'UCC spend at risk without employee adoption'.
Earlier this year, Dimension Data commissioned research firm
Ovum to conduct a global UCC survey (Dimension Data 2013 Global UCC Study) across
the Americas, Australia, Asia, Europe, and South Africa. According
to Dimension Data, over 1,320 enterprise ICT decision-makers and 1,390
employees in a broad spectrum of industry verticals in 18 countries were
The study found that over 78% of IT decision-makers have a
current strategic plan and budget to implement "select components" of UCC.
Additionally, 43% have a budget for "most components" of UCC, while 42% of
decision-makers indicated they have a budget to proceed with investment in "all
or most aspects" of UCC.
"This is a surprising shift," said Craig Levieux, Dimension
Data's Group general manager for Converged Communications, "especially when
economic conditions and operational constraints normally put the brake on
enterprise communications investment. Typically, UCC has not been the subject
of strategic ICT planning. In fact, until recently, UCC was largely synonymous
with the corporate PBX, and the idea of formulating and rolling out a UCC
strategy - even among large organisations - was alien.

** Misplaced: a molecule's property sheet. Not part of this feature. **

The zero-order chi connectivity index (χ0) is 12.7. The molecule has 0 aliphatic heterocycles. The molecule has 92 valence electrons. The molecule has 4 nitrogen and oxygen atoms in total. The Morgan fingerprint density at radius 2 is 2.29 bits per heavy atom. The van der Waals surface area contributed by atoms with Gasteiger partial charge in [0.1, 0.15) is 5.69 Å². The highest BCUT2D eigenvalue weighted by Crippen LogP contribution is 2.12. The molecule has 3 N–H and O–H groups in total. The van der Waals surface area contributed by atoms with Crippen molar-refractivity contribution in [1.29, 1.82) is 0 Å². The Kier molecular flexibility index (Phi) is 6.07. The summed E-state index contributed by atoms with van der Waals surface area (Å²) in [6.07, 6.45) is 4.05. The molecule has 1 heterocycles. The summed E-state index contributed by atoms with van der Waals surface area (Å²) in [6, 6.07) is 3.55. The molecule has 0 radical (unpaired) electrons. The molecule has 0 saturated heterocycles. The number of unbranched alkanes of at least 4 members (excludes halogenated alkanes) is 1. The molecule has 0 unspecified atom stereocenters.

"Of those IT decision-makers who had made major UCC
investments in the past two years, a high 61% cited measurable cost savings,
employee uptake and employee productivity. This sends a strong message to
organisations that don't recognise unified communications as a strategic
productivity and cost-saving weapon."
Meanwhile, the UCC aspirations of organisations don't match
those of their employees. "Our research tells us that organisations are failing
to profile and assess their employee requirements," explains Levieux. "This
lack of employee awareness could pose a risk to the success of those UCC
investments on today's boardroom agendas - especially since decision-makers
expressed that they are basing their UCC investments on improved business
processes and productivity.
"When we analysed the strategic approach that enterprises
are taking towards UCC, the BYOD trend, the focus on mobilising UC and social
collaboration, and aspirational goals to increase business agility, we were
surprised that only 38% of large enterprises reported that they profiled their
users. Of those who don't profile users, around 20% have simply not thought of
doing it. More alarming is the fact that 21% believe their employees all have
the same requirements, while 13% did not see the value in profiling.
"For organisations looking to formulate or refresh a UCC,
employee feedback is critical. In a world where more employees bring their own
devices to work, a gap in understanding between decision-makers and employees
could come at a very real cost. User uptake is a critical success metric for
UCC investments, especially as more UCC applications will be delivered to
employees, who expect multiple device support and applications that match their
requirements. If not, uptake will continue to lag behind aspirations, as has
been the case with many standard UCC applications to date," explains Levieux.
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